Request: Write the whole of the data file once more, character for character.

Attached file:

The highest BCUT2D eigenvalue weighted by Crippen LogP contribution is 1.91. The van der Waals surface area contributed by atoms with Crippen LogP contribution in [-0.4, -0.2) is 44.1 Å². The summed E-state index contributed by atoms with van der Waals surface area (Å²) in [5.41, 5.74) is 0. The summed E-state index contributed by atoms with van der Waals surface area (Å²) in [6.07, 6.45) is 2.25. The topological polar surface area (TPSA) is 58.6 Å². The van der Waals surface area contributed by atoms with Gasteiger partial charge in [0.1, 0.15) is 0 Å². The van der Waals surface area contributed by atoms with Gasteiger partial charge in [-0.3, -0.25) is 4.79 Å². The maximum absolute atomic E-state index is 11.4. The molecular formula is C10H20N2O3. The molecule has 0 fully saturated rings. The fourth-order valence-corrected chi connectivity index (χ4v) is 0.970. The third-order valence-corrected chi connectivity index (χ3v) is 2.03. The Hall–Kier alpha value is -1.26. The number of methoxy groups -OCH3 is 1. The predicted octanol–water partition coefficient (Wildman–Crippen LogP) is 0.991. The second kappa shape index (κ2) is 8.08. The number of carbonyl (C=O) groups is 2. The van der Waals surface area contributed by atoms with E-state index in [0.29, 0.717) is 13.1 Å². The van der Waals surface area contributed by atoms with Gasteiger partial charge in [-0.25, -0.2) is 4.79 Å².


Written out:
The highest BCUT2D eigenvalue weighted by Crippen LogP contribution is 1.91. The van der Waals surface area contributed by atoms with Crippen LogP contribution in [-0.4, -0.2) is 44.1 Å². The summed E-state index contributed by atoms with van der Waals surface area (Å²) in [5.41, 5.74) is 0. The summed E-state index contributed by atoms with van der Waals surface area (Å²) in [6.07, 6.45) is 2.25. The topological polar surface area (TPSA) is 58.6 Å². The van der Waals surface area contributed by atoms with Gasteiger partial charge in [0.1, 0.15) is 0 Å². The van der Waals surface area contributed by atoms with Gasteiger partial charge in [-0.3, -0.25) is 4.79 Å². The maximum absolute atomic E-state index is 11.4. The molecular formula is C10H20N2O3. The molecule has 0 fully saturated rings. The fourth-order valence-corrected chi connectivity index (χ4v) is 0.970. The third-order valence-corrected chi connectivity index (χ3v) is 2.03. The Hall–Kier alpha value is -1.26. The number of methoxy groups -OCH3 is 1. The predicted octanol–water partition coefficient (Wildman–Crippen LogP) is 0.991. The second kappa shape index (κ2) is 8.08. The number of carbonyl (C=O) groups is 2. The van der Waals surface area contributed by atoms with E-state index in [0.29, 0.717) is 13.1 Å². The van der Waals surface area contributed by atoms with Gasteiger partial charge in [-0.25, -0.2) is 4.79 Å².